Trend #3: Mixed reality

Mixed reality is the best of both worlds when it comes to enhancing reality. Mixed reality is exactly what it sounds like, taking the immersive nature of virtual reality and integrating the virtual objects that track onto real-world views, making them interactive with their literal surrounding environment.

Microsoft’s HoloLens is leading the charge, allowing users to communicate, learn, create, and more via a fully contained holographic computer headset that combines the most immersive stereoscopic views while grounding them in the real world. Magic Leap is another big player, with their Magic Leap One headset that blends natural light with synthetic lightfields, tricking the eye and the brain into more realistic immersion in virtual experiences.

Mixed reality also may combine green screen technology to allow larger audiences and even viewers at home to engage with immersive content and feel like they are part of the experience — no more lonely “single-player” VR. This can be used for a number of applications in the event space, from holographic product demos to fully immersive, interactive brand stories.

Trend #4: Multi-user experiences

Part of the fun of an event is experiencing something with others. The energy of person-to-person interactions is something that cannot be denied, and virtual audiences are craving similar experiences where they can engage with multiple people at the same time and duplicate some of that energy in a virtual space.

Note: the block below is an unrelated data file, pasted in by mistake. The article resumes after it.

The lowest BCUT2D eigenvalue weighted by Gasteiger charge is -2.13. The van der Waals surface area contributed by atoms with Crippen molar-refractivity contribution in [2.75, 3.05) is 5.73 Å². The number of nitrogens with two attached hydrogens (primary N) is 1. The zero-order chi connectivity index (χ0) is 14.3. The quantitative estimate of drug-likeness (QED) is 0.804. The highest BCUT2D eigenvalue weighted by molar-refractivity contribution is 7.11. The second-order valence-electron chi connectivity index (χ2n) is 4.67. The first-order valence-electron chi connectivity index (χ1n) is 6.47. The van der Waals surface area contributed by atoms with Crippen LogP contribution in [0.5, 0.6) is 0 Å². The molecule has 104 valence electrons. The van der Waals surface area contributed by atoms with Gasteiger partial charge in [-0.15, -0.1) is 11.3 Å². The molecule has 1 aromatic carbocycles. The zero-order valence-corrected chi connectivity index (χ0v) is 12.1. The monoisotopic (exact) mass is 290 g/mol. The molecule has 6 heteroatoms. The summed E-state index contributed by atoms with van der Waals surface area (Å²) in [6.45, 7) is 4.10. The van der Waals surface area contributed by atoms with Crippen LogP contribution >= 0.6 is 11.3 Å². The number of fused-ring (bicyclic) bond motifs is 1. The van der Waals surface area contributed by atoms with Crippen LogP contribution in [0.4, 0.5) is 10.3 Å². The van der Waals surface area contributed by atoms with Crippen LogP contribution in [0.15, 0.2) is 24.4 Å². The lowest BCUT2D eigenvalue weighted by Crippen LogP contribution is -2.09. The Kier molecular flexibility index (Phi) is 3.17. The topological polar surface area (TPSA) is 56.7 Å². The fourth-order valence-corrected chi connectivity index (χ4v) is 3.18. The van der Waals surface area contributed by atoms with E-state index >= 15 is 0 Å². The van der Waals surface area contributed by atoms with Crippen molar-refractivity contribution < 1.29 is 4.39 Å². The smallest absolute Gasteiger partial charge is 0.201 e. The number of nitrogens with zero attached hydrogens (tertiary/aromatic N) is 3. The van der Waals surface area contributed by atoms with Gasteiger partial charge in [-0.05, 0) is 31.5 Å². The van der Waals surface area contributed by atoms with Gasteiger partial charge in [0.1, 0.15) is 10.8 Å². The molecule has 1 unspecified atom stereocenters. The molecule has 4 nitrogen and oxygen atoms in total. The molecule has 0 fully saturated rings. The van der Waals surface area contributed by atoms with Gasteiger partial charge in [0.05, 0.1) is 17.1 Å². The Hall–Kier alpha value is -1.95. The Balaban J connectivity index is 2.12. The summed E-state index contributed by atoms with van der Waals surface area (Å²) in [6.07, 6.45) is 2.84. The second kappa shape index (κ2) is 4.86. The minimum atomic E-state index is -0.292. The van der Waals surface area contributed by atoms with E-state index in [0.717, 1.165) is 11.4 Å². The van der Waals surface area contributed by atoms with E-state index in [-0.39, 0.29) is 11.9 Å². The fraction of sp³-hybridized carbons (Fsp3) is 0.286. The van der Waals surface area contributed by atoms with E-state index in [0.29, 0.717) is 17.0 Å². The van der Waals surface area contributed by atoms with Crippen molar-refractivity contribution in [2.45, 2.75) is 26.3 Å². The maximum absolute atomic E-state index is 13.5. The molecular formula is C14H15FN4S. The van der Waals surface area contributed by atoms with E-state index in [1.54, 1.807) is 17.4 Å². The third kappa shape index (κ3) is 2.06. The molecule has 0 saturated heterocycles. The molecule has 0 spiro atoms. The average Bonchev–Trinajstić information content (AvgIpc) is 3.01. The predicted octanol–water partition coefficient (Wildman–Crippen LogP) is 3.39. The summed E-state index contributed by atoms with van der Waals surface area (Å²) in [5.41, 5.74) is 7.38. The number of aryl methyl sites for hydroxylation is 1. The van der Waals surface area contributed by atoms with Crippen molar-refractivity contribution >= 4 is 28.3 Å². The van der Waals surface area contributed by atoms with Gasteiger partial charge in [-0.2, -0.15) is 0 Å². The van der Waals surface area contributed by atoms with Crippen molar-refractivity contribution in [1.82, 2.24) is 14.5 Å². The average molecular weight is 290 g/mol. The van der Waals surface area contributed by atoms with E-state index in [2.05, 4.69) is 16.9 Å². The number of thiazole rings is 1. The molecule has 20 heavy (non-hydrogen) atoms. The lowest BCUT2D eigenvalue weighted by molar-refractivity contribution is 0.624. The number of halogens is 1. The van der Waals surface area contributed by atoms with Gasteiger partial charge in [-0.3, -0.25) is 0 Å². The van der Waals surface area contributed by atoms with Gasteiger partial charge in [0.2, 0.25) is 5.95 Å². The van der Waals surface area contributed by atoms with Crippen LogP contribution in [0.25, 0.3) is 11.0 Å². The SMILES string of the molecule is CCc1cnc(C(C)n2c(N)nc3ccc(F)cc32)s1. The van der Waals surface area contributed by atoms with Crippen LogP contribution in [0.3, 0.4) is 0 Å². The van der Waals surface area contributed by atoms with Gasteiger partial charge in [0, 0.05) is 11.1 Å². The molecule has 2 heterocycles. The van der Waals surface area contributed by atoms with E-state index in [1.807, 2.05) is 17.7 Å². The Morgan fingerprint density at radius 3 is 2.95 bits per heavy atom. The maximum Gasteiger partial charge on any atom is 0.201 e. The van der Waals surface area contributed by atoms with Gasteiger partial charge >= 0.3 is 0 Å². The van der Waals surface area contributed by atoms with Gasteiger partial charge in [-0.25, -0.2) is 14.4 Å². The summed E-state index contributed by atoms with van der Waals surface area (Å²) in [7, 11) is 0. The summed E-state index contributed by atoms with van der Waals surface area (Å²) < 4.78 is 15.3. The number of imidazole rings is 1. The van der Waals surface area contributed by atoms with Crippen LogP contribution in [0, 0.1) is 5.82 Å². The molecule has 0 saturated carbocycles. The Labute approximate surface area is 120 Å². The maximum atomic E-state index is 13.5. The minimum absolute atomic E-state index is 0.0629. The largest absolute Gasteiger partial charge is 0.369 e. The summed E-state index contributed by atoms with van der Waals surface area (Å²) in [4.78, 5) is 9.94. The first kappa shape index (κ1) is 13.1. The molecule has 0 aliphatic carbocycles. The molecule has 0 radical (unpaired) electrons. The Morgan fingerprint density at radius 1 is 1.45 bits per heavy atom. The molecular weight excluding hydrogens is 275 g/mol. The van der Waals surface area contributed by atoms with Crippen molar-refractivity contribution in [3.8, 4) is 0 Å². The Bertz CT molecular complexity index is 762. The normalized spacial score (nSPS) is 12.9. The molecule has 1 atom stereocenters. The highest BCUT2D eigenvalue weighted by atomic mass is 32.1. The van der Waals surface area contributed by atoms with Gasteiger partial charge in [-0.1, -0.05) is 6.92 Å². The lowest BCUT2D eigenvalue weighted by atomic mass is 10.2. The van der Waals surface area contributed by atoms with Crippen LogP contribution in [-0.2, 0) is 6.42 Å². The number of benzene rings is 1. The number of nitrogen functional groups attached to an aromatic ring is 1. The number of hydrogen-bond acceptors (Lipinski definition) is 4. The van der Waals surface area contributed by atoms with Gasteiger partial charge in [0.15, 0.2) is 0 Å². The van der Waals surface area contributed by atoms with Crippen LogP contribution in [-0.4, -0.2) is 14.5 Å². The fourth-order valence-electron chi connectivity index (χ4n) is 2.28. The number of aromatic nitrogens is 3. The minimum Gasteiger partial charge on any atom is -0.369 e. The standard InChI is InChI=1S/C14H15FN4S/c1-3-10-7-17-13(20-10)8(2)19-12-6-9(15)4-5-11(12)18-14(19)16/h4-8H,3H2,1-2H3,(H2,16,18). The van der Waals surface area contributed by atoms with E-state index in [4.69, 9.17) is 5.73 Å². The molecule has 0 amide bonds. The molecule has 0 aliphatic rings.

This doesn’t necessarily mean a bunch of people with headsets on. in fact, we’re seeing more and more people interacting in an ‘asymmetric’ way — that is, some people in headsets, some on mobile devices, and some on tablets. The barriers to interaction are breaking down, and all digital devices should be considered as potential mediums to allow for people to connect with one another.

Multi-user experiences amplify interactive stories for events as more and more organizers look to extend attendance beyond the confines of the venue — for example, giving audiences at home the ability to participate. Allowing remote registrants to experience the event in an immersive, interactive environment can create added value and help boost attendance and virtual engagement.

Trend #5: Gesture detection

Projection mapping continues to be a hot commodity at events, offering a cost-effective alternative to static signage and clings. But there is more value to unlock by making projection immersive and touchable through gesture detection, giving attendees the ability to literally touch and interact with projected images.

Combining projection mapping with reality sensing technologies like Microsoft Kinect can make any event surface — from a wall to a tabletop to products and objects themselves — interactive and engaging. For example, exhibitors could project a virtual product in their booth for people to spin, take apart, and explore; or, educators and speakers could utilize projection mapping for teaching and demonstrations.